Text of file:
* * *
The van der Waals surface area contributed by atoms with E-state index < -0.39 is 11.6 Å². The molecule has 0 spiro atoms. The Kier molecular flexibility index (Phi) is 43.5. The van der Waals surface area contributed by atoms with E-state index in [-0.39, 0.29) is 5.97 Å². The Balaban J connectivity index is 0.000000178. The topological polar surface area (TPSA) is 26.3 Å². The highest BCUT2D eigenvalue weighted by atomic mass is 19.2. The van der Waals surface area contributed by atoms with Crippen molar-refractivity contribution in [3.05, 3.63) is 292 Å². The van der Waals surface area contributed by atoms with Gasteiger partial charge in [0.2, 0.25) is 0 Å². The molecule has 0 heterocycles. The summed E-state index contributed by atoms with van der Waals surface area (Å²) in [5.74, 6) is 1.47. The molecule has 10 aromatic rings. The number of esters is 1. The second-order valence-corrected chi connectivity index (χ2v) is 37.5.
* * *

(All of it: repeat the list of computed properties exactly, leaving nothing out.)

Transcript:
The van der Waals surface area contributed by atoms with E-state index < -0.39 is 11.6 Å². The molecule has 0 spiro atoms. The Kier molecular flexibility index (Phi) is 43.5. The van der Waals surface area contributed by atoms with E-state index in [-0.39, 0.29) is 5.97 Å². The Balaban J connectivity index is 0.000000178. The topological polar surface area (TPSA) is 26.3 Å². The highest BCUT2D eigenvalue weighted by atomic mass is 19.2. The van der Waals surface area contributed by atoms with Crippen molar-refractivity contribution in [3.05, 3.63) is 292 Å². The van der Waals surface area contributed by atoms with Gasteiger partial charge in [0.2, 0.25) is 0 Å². The molecule has 0 heterocycles. The summed E-state index contributed by atoms with van der Waals surface area (Å²) in [5.74, 6) is 1.47. The molecule has 10 aromatic rings. The number of esters is 1. The second-order valence-corrected chi connectivity index (χ2v) is 37.5.